Changes to Florida Citrus Marketing Order Proposed

Josh McGillFlorida, Marketing, Regulation

The U.S. Department of Agriculture (USDA) announced proposed amendments to the Florida citrus marketing order. As recommended by the Florida Citrus Administrative Committee, changes would include reducing the size and quorum requirements of the committee and revising the nomination and selection processes of committee members. The requirement of allocating committee seats based on volume from each district would also be removed. Lastly, a new section would authorize the committee to receive and expend domestically sourced voluntary contributions and grant funds for promotion and research projects.

Citrus Marketing Order

The committee seeks these changes to reflect industry consolidation and the decrease in crop production. Having a smaller committee size would enable the committee to fulfill membership and quorum requirements, ensuring a more efficient and orderly flow of business. The authority to accept voluntary contributions would allow for more collaboration with other organizations for research/promotional activities. The committee locally administers the federal marketing order for Florida citrus under USDA’s oversight.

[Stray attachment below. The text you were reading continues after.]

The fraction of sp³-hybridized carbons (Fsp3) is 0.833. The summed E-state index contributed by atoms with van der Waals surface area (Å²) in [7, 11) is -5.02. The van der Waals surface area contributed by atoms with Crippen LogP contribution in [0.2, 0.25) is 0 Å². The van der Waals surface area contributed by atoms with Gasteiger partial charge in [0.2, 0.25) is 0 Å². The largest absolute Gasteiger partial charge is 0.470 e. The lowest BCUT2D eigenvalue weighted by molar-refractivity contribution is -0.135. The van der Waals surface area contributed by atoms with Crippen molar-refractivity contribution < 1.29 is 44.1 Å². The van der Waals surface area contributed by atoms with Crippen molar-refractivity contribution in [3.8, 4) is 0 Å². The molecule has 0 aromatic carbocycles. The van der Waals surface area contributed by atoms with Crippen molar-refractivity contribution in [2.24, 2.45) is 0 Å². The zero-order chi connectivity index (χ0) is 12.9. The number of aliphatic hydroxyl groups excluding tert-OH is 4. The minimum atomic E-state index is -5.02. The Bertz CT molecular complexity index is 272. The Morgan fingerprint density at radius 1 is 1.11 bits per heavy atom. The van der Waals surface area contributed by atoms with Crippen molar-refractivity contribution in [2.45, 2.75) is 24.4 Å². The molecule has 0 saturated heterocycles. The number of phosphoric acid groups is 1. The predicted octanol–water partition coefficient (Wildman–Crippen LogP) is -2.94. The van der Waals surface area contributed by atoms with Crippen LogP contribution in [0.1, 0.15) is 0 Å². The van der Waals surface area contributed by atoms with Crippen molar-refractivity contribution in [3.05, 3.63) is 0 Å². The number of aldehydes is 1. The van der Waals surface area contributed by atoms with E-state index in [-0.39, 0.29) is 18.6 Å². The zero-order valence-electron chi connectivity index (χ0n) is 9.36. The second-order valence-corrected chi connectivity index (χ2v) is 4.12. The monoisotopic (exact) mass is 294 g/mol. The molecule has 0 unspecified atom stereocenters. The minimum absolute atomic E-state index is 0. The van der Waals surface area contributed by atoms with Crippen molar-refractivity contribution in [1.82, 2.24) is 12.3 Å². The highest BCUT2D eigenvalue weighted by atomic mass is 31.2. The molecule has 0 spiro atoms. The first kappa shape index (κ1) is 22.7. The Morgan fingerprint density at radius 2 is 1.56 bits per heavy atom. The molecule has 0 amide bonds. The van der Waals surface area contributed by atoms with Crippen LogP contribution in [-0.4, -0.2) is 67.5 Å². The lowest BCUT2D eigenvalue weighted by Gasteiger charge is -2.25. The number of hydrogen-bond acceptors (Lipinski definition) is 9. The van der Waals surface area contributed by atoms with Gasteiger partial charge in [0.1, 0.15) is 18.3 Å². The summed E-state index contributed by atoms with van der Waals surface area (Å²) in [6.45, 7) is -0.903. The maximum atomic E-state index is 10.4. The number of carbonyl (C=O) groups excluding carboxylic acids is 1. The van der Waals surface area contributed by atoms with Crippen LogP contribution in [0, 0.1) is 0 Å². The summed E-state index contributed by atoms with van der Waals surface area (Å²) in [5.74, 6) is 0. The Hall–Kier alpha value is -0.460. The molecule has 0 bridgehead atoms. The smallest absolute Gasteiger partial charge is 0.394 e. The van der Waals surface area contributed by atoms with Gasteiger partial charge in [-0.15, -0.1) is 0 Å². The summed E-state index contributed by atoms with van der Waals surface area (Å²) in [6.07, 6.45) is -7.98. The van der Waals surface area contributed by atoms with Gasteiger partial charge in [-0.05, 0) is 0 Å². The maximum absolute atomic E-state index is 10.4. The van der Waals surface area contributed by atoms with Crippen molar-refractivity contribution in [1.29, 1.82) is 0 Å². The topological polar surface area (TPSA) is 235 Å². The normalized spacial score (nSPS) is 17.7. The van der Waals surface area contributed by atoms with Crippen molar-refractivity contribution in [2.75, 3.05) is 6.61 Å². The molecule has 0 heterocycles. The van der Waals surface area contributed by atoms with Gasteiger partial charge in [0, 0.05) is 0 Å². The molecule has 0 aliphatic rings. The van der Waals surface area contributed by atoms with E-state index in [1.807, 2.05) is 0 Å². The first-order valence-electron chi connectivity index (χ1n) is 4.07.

The proposed rule for this action was published in the Federal Register on June 30. See the proposed rule here. Comments are due by Aug. 29.

More information about the marketing order regulating the handling of citrus produced in Florida is available on the 905 Florida Citrus page on the USDA’s Agricultural Marketing Service (AMS) website.

Authorized by the Agricultural Marketing Agreement Act of 1937, marketing orders are industry-driven programs that help producers and handlers achieve marketing success by leveraging their own funds to design and execute programs that they would not be able to do individually. AMS provides oversight to 28 fruit, vegetable and specialty crop marketing orders.

More information about federal marketing orders is available on the Marketing Orders and Agreements page of the AMS website.

Source: USDA

Share this Post

Sponsored Content